Healthcare continues to play catch-up in an online, convenience-obsessed, and increasingly consumer-focused world. Results of Kaufman Hall’s 2019 Healthcare Consumerism Survey and Index highlight the challenges legacy healthcare providers face in trying to grasp a firm handhold on the ever-rising bar of consumer needs and expectations. The Index provides a lens to industry performance related to consumerism, based on survey responses from hospitals and health systems nationwide. Top performers kept pace with previous years, while many underperformers fell further behind (Figure 1).

  • For the second consecutive year, only 8 percent of respondents rated as Tier 1 performers 
  •  Only about a quarter of organizations rated as Tier 2, similar to 2018
  • Organizations in Tier 3 declined 13 percentage points, to 39 percent from 52 percent in 2018
  • Those in Tier 4 increased 12 percentage points, from 17 percent to 29 percent over the same period
healthcare consumerism index overall performance

Falling scores in the area of “access” contributed to much of the backsliding from Tier 3 into Tier 4. It is not that these organizations reversed course on consumer initiatives, but rather that they struggled to adjust to continually changing expectations for what defines “great access.”

Hospitals and health systems continue to emphasize building facilities over creating convenience. As with previous years, the majority of respondents said they offer widespread urgent care (61 percent), ambulatory surgery centers (51 percent), and free-standing diagnostics facilities (41 percent). By comparison, nearly half said their organizations had no retail clinics.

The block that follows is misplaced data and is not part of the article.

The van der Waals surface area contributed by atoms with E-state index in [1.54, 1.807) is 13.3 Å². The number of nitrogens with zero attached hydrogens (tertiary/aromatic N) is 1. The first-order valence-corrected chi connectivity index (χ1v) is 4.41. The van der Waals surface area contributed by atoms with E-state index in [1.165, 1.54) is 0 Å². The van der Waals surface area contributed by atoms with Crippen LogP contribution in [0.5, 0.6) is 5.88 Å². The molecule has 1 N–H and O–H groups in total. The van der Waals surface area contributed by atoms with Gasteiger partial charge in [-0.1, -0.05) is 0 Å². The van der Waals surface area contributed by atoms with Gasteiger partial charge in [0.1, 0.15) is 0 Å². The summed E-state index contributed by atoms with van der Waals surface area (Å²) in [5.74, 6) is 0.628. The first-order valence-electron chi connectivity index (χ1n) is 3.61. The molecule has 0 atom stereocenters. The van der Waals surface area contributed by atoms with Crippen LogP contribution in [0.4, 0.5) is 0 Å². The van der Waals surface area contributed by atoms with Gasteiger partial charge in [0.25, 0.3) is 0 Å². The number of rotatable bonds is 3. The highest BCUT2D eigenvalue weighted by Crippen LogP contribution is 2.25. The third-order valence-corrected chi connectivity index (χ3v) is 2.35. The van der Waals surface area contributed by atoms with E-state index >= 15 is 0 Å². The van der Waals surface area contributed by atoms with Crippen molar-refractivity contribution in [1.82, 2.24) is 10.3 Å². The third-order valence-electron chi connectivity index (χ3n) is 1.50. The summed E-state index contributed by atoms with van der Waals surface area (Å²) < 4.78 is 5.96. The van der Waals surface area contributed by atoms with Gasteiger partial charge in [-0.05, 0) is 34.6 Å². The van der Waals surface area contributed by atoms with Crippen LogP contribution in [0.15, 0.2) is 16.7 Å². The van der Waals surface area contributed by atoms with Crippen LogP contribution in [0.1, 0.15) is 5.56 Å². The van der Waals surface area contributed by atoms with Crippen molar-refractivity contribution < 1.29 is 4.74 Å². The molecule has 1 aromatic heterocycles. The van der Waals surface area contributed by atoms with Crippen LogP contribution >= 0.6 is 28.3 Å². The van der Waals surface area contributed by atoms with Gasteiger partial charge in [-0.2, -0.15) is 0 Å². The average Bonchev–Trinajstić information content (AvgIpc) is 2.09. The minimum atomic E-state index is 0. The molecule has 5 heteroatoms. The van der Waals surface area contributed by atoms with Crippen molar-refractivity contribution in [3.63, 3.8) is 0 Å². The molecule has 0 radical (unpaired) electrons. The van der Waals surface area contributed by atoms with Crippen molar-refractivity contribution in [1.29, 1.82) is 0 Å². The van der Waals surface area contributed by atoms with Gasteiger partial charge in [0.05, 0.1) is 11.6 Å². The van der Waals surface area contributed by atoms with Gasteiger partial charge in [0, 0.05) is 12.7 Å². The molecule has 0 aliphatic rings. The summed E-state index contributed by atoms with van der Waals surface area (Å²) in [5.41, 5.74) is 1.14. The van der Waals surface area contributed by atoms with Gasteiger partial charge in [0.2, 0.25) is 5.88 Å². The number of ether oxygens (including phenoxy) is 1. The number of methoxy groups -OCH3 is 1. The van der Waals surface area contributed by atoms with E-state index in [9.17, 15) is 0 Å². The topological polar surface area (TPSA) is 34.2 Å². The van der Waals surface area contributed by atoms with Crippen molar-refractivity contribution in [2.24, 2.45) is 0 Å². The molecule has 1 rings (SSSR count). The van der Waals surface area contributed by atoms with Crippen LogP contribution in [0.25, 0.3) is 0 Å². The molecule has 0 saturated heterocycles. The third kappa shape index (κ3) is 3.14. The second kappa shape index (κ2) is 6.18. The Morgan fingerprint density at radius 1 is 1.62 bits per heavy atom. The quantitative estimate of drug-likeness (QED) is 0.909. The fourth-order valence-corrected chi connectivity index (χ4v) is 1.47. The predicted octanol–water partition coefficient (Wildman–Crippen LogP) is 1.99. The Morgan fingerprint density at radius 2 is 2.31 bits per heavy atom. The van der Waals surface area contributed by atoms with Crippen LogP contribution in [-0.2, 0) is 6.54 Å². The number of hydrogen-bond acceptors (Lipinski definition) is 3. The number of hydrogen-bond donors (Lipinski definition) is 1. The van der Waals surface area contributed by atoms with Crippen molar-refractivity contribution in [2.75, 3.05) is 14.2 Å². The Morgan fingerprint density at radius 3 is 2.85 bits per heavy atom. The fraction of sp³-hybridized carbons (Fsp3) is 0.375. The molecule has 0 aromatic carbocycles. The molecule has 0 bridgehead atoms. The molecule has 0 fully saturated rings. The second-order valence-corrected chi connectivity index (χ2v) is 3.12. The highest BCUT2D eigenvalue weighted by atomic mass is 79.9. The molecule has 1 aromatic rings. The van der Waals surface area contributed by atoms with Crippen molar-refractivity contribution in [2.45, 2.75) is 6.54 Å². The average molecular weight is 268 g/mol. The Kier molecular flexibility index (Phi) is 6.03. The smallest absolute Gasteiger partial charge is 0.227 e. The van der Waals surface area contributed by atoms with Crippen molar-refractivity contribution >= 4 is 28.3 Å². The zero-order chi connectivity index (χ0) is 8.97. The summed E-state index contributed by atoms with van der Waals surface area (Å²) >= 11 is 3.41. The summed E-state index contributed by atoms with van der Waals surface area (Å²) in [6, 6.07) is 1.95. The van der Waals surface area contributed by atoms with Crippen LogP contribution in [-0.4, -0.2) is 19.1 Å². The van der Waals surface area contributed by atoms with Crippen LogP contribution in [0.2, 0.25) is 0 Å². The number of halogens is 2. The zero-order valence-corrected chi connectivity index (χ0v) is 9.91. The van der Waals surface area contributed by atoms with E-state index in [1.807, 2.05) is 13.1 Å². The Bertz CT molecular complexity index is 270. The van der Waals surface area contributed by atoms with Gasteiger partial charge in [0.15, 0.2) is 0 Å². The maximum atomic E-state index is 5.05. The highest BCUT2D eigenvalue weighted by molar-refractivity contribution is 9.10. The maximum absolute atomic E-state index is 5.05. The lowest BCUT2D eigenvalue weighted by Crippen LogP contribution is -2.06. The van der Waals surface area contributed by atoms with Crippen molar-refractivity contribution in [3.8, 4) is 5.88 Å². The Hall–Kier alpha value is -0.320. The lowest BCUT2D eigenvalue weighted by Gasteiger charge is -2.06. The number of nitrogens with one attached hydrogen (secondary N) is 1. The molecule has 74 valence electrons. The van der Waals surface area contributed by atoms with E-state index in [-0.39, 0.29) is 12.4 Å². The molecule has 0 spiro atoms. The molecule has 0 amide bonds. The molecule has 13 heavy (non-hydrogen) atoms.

Looking at access initiatives aimed at increasing convenience for consumers:

  • A third offer widespread online self-scheduling for existing patients, but few offer this service for new patients
  • Same-day appointments, and extended and walk-in hours are common access strategies
  • Thirty-eight percent of respondents offer widespread “Save a Spot” urgent care

Read the full 2019 State of Consumerism in Healthcare Report

While still in its early stages, demand for virtual healthcare services is growing as consumers, payers, and employers look for ways to increase access and lower the cost of care. Survey responses revealed limited offerings to date:

  • Site-to-site specialty care—such as telestroke care—is the most prevalent virtual offering, with 30 percent citing such services as widespread or best-in-class at their organizations. 
  • More than three-quarters of respondents said they have limited or no direct-to-consumer video or telephone offerings at their organizations. 
  • Off-site telehealth kiosks are particularly limited—with 78 percent of respondents citing them as unavailable, and 17 percent indicating they have limited availability.

Hospital and health system executives nationwide agree that the nature of healthcare competition is changing. Rather than vying for inpatient business with the health system across town, legacy providers today are battling tech giants, industry behemoths, and innovative, targeted healthcare providers seeking to disintermediate legacy organizations from critical shares of outpatient business. 

Eighty-eight percent of respondents agree or strongly agree that hospitals and health systems are vulnerable to consumer-friendly offerings from non-hospital competitors. When asked to rank potential competitors, survey respondents cited UnitedHealth Group/Optum, CVS Health/Aetna, and Amazon as posing strong or extreme threats (Figure 2). Respondents view companies with less of a healthcare focus—such as Google and Apple—as less of a threat. Ninety-eight percent said their organizations’ digital experience is either somewhat or significantly worse than Amazon.

new competitors in healthcare




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